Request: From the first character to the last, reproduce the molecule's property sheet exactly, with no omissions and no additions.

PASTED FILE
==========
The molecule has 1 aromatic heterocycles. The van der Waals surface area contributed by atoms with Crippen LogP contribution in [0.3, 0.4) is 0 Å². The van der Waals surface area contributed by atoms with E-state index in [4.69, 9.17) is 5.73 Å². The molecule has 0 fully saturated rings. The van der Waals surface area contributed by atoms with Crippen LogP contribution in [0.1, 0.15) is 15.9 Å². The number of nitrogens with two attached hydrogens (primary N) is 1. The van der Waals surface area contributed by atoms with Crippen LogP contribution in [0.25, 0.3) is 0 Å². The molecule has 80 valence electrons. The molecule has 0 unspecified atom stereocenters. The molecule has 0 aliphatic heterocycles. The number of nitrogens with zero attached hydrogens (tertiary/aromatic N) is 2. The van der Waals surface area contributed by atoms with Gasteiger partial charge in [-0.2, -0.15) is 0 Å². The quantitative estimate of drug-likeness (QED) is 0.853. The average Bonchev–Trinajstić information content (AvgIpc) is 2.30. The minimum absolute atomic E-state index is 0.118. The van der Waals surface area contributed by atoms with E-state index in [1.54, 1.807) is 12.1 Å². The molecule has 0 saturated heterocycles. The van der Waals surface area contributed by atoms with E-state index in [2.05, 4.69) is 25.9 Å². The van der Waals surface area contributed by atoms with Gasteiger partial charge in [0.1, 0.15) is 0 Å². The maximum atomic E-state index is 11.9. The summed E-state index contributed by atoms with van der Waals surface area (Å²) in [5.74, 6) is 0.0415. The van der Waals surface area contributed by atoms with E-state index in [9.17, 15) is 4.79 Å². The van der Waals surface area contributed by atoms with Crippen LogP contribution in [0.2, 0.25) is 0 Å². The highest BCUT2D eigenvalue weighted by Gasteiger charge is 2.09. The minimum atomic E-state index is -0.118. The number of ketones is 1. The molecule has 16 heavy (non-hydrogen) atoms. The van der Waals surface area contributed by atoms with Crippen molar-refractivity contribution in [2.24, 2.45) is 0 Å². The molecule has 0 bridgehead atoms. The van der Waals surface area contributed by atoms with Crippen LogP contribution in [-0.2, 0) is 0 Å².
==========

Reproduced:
The molecule has 1 aromatic heterocycles. The van der Waals surface area contributed by atoms with Crippen LogP contribution in [0.3, 0.4) is 0 Å². The van der Waals surface area contributed by atoms with E-state index in [4.69, 9.17) is 5.73 Å². The molecule has 0 fully saturated rings. The van der Waals surface area contributed by atoms with Crippen LogP contribution in [0.1, 0.15) is 15.9 Å². The number of nitrogens with two attached hydrogens (primary N) is 1. The van der Waals surface area contributed by atoms with Crippen LogP contribution in [0.25, 0.3) is 0 Å². The molecule has 80 valence electrons. The molecule has 0 unspecified atom stereocenters. The molecule has 0 aliphatic heterocycles. The number of nitrogens with zero attached hydrogens (tertiary/aromatic N) is 2. The van der Waals surface area contributed by atoms with Gasteiger partial charge in [-0.2, -0.15) is 0 Å². The quantitative estimate of drug-likeness (QED) is 0.853. The average Bonchev–Trinajstić information content (AvgIpc) is 2.30. The minimum absolute atomic E-state index is 0.118. The van der Waals surface area contributed by atoms with E-state index in [1.54, 1.807) is 12.1 Å². The molecule has 0 saturated heterocycles. The van der Waals surface area contributed by atoms with E-state index in [2.05, 4.69) is 25.9 Å². The van der Waals surface area contributed by atoms with Gasteiger partial charge in [0.1, 0.15) is 0 Å². The maximum atomic E-state index is 11.9. The summed E-state index contributed by atoms with van der Waals surface area (Å²) in [5.74, 6) is 0.0415. The van der Waals surface area contributed by atoms with E-state index in [9.17, 15) is 4.79 Å². The van der Waals surface area contributed by atoms with Crippen LogP contribution in [0.2, 0.25) is 0 Å². The highest BCUT2D eigenvalue weighted by Gasteiger charge is 2.09. The minimum atomic E-state index is -0.118. The number of ketones is 1. The molecule has 16 heavy (non-hydrogen) atoms. The van der Waals surface area contributed by atoms with Crippen molar-refractivity contribution in [2.24, 2.45) is 0 Å². The molecule has 0 bridgehead atoms. The van der Waals surface area contributed by atoms with Crippen LogP contribution in [-0.2, 0) is 0 Å².